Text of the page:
09 November, 2007

Orgasm Headaches

Orgasm headache, medically known as orgasmic cephalalgia, is the onset of an intense, throbbing, bilateral (both sides of the head, front or back) headache prior to or just as an orgasm is occurring. Though they can be intense, they are benign and pose little threat to you other than severe discomfort and perhaps a psychological interference with sexual confidence. It is not uncommon for someone who experiences these for the first time to rush to the emergency room believing that something major is happening in their head. In most individuals, however, they occur sporadically and don’t always interfere with the sexual experience. No one knows for sure how many people are affected by this condition since the vast majority of people do not report it or seek treatment for it, especially if it occurs only infrequently. This condition is far more common in men than in women, and seems to strike most commonly in the 20-24 and 35-44 age ranges.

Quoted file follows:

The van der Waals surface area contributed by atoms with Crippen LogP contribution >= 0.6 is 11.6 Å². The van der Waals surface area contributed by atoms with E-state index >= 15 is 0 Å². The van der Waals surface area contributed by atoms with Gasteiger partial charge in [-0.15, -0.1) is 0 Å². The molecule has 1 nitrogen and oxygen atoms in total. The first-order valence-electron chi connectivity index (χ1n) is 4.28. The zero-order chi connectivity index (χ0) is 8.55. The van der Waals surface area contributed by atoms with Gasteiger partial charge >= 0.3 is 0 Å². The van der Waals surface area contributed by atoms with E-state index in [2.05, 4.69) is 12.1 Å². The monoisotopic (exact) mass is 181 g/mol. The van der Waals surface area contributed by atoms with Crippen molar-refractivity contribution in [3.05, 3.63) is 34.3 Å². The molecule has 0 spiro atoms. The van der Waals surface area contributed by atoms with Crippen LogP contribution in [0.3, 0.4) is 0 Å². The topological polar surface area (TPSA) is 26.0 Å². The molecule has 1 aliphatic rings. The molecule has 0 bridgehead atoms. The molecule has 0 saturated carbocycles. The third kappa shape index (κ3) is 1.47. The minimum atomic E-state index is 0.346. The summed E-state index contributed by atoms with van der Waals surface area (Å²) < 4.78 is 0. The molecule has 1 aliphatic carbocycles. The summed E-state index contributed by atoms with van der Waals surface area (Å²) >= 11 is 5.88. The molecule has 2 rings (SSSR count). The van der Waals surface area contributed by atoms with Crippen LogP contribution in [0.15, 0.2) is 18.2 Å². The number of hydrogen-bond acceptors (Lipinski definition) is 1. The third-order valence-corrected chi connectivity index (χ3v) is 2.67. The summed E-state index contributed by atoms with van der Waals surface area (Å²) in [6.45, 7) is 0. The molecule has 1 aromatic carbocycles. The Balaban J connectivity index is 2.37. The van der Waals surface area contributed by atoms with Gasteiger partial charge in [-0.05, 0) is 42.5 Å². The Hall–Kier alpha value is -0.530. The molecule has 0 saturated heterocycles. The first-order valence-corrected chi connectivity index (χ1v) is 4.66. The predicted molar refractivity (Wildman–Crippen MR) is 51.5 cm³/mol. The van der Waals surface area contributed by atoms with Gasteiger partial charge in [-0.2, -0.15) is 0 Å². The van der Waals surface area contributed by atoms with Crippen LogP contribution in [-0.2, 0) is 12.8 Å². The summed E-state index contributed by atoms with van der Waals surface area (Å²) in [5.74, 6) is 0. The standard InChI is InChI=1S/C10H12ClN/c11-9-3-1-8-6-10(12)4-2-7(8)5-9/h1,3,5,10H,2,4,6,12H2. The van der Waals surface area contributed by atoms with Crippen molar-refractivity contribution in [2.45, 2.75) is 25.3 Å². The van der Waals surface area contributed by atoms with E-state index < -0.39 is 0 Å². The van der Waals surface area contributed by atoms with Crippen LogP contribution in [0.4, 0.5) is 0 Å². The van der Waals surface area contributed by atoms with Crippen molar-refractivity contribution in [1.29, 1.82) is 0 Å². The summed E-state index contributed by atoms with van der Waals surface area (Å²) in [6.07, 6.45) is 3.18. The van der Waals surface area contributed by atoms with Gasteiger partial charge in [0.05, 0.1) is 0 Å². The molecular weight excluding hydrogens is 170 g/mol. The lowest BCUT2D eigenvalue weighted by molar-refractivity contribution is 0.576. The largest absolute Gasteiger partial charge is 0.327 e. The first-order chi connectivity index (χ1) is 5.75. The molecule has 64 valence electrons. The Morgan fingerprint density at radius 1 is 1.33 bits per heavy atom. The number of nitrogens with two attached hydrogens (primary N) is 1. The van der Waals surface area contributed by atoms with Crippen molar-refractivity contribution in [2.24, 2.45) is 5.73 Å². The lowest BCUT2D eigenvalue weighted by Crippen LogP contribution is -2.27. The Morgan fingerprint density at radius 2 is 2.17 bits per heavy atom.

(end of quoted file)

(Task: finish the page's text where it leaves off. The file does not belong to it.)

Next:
What causes the headaches?

No one really knows for sure. It is believed by some to be stress related – the stress may be physical (from a position you are in, for example) or it may be a psychological stress brought on by job, family situation, etc. Most headache studies have done little direct examination of this condition specifically, and in those instances where medical intervention was sought, there is typically no physical manifestation seen at the time of the exam if there was no underlying medical condition.

Some practitioners will characterize it as an exertion-related problem and will recommend that you try to slow down the rate of sexual activity as orgasm nears in an attempt to prevent the headaches from becoming as severe as they might otherwise. This may work if the attacks only occur during physical sexual activity, but many males experience these headaches during masturbation, while they are not being very physically active at all. So, clearly, this is not always an exertion issue.

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